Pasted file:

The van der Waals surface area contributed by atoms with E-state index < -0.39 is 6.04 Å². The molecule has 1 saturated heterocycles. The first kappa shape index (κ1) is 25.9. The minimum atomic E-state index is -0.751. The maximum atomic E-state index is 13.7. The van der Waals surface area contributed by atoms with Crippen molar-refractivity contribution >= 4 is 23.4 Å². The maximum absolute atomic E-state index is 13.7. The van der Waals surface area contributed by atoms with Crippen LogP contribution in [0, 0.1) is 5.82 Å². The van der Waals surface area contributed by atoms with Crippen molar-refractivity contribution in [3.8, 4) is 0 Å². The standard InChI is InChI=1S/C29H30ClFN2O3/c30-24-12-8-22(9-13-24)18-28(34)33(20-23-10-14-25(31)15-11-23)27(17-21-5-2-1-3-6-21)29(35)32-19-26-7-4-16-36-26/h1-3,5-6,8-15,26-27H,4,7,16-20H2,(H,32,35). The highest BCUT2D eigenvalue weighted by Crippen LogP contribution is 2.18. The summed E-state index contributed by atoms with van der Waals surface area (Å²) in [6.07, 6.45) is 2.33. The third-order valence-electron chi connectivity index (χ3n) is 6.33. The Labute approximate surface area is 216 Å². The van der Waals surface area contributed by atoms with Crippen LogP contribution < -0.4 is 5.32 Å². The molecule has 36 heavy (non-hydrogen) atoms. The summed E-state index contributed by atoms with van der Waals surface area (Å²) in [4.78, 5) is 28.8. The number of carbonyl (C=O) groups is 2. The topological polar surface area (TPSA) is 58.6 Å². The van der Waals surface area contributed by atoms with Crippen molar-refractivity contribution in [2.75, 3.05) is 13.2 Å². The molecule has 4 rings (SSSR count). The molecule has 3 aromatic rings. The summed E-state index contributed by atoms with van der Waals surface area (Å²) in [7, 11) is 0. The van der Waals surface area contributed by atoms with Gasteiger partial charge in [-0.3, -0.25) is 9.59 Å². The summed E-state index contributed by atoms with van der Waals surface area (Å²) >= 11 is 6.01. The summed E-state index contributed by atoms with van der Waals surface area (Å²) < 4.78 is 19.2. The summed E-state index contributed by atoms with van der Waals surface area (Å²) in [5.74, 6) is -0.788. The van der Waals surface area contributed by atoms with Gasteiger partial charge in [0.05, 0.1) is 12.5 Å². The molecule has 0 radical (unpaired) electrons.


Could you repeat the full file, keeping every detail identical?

The van der Waals surface area contributed by atoms with E-state index < -0.39 is 6.04 Å². The molecule has 1 saturated heterocycles. The first kappa shape index (κ1) is 25.9. The minimum atomic E-state index is -0.751. The maximum atomic E-state index is 13.7. The van der Waals surface area contributed by atoms with Crippen molar-refractivity contribution >= 4 is 23.4 Å². The maximum absolute atomic E-state index is 13.7. The van der Waals surface area contributed by atoms with Crippen LogP contribution in [0, 0.1) is 5.82 Å². The van der Waals surface area contributed by atoms with Crippen molar-refractivity contribution in [3.8, 4) is 0 Å². The standard InChI is InChI=1S/C29H30ClFN2O3/c30-24-12-8-22(9-13-24)18-28(34)33(20-23-10-14-25(31)15-11-23)27(17-21-5-2-1-3-6-21)29(35)32-19-26-7-4-16-36-26/h1-3,5-6,8-15,26-27H,4,7,16-20H2,(H,32,35). The highest BCUT2D eigenvalue weighted by Crippen LogP contribution is 2.18. The summed E-state index contributed by atoms with van der Waals surface area (Å²) in [6.07, 6.45) is 2.33. The third-order valence-electron chi connectivity index (χ3n) is 6.33. The Labute approximate surface area is 216 Å². The van der Waals surface area contributed by atoms with Crippen LogP contribution < -0.4 is 5.32 Å². The molecule has 36 heavy (non-hydrogen) atoms. The summed E-state index contributed by atoms with van der Waals surface area (Å²) in [4.78, 5) is 28.8. The number of carbonyl (C=O) groups is 2. The topological polar surface area (TPSA) is 58.6 Å². The van der Waals surface area contributed by atoms with Crippen molar-refractivity contribution in [2.75, 3.05) is 13.2 Å². The molecule has 4 rings (SSSR count). The molecule has 3 aromatic rings. The summed E-state index contributed by atoms with van der Waals surface area (Å²) in [7, 11) is 0. The van der Waals surface area contributed by atoms with Gasteiger partial charge in [-0.3, -0.25) is 9.59 Å². The summed E-state index contributed by atoms with van der Waals surface area (Å²) >= 11 is 6.01. The summed E-state index contributed by atoms with van der Waals surface area (Å²) < 4.78 is 19.2. The summed E-state index contributed by atoms with van der Waals surface area (Å²) in [5.74, 6) is -0.788. The van der Waals surface area contributed by atoms with Gasteiger partial charge in [0.05, 0.1) is 12.5 Å². The molecule has 0 radical (unpaired) electrons.